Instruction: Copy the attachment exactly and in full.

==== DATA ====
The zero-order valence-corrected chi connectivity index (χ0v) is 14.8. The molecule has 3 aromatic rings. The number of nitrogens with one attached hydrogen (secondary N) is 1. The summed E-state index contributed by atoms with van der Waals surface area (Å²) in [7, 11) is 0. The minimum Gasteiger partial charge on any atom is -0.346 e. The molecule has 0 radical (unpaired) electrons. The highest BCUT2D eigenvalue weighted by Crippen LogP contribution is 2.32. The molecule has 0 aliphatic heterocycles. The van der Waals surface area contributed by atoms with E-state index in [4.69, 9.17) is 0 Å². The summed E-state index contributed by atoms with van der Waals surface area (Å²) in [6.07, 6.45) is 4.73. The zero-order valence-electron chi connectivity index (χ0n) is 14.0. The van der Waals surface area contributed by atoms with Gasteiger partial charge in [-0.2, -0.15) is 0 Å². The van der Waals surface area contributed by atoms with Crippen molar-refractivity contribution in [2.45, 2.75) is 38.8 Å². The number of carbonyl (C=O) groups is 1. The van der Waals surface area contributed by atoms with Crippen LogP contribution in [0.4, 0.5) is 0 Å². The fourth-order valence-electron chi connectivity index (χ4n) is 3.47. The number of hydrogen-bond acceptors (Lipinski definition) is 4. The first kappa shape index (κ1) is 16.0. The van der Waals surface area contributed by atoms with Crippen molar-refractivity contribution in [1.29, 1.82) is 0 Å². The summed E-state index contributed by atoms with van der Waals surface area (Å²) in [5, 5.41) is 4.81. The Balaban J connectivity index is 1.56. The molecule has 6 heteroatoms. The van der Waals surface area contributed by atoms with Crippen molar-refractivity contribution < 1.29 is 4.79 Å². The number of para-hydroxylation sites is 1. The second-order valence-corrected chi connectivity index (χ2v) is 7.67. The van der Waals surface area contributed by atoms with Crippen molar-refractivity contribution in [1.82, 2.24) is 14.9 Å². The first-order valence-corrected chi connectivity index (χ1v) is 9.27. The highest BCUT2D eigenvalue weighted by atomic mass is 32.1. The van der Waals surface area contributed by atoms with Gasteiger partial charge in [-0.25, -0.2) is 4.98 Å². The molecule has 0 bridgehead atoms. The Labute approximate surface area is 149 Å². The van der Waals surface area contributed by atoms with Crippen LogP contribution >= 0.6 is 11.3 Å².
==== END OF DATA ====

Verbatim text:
The zero-order valence-corrected chi connectivity index (χ0v) is 14.8. The molecule has 3 aromatic rings. The number of nitrogens with one attached hydrogen (secondary N) is 1. The summed E-state index contributed by atoms with van der Waals surface area (Å²) in [7, 11) is 0. The minimum Gasteiger partial charge on any atom is -0.346 e. The molecule has 0 radical (unpaired) electrons. The highest BCUT2D eigenvalue weighted by Crippen LogP contribution is 2.32. The molecule has 0 aliphatic heterocycles. The van der Waals surface area contributed by atoms with E-state index in [4.69, 9.17) is 0 Å². The summed E-state index contributed by atoms with van der Waals surface area (Å²) in [6.07, 6.45) is 4.73. The zero-order valence-electron chi connectivity index (χ0n) is 14.0. The van der Waals surface area contributed by atoms with Gasteiger partial charge in [-0.2, -0.15) is 0 Å². The van der Waals surface area contributed by atoms with Crippen molar-refractivity contribution in [2.45, 2.75) is 38.8 Å². The number of carbonyl (C=O) groups is 1. The van der Waals surface area contributed by atoms with Crippen LogP contribution in [0.4, 0.5) is 0 Å². The fourth-order valence-electron chi connectivity index (χ4n) is 3.47. The number of hydrogen-bond acceptors (Lipinski definition) is 4. The first kappa shape index (κ1) is 16.0. The van der Waals surface area contributed by atoms with Crippen molar-refractivity contribution in [1.29, 1.82) is 0 Å². The summed E-state index contributed by atoms with van der Waals surface area (Å²) in [5, 5.41) is 4.81. The Balaban J connectivity index is 1.56. The molecule has 6 heteroatoms. The van der Waals surface area contributed by atoms with Crippen molar-refractivity contribution < 1.29 is 4.79 Å². The number of para-hydroxylation sites is 1. The second-order valence-corrected chi connectivity index (χ2v) is 7.67. The van der Waals surface area contributed by atoms with Crippen molar-refractivity contribution in [1.82, 2.24) is 14.9 Å². The first-order valence-corrected chi connectivity index (χ1v) is 9.27. The highest BCUT2D eigenvalue weighted by atomic mass is 32.1. The van der Waals surface area contributed by atoms with Gasteiger partial charge in [-0.25, -0.2) is 4.98 Å². The molecule has 0 bridgehead atoms. The Labute approximate surface area is 149 Å². The van der Waals surface area contributed by atoms with Crippen LogP contribution >= 0.6 is 11.3 Å².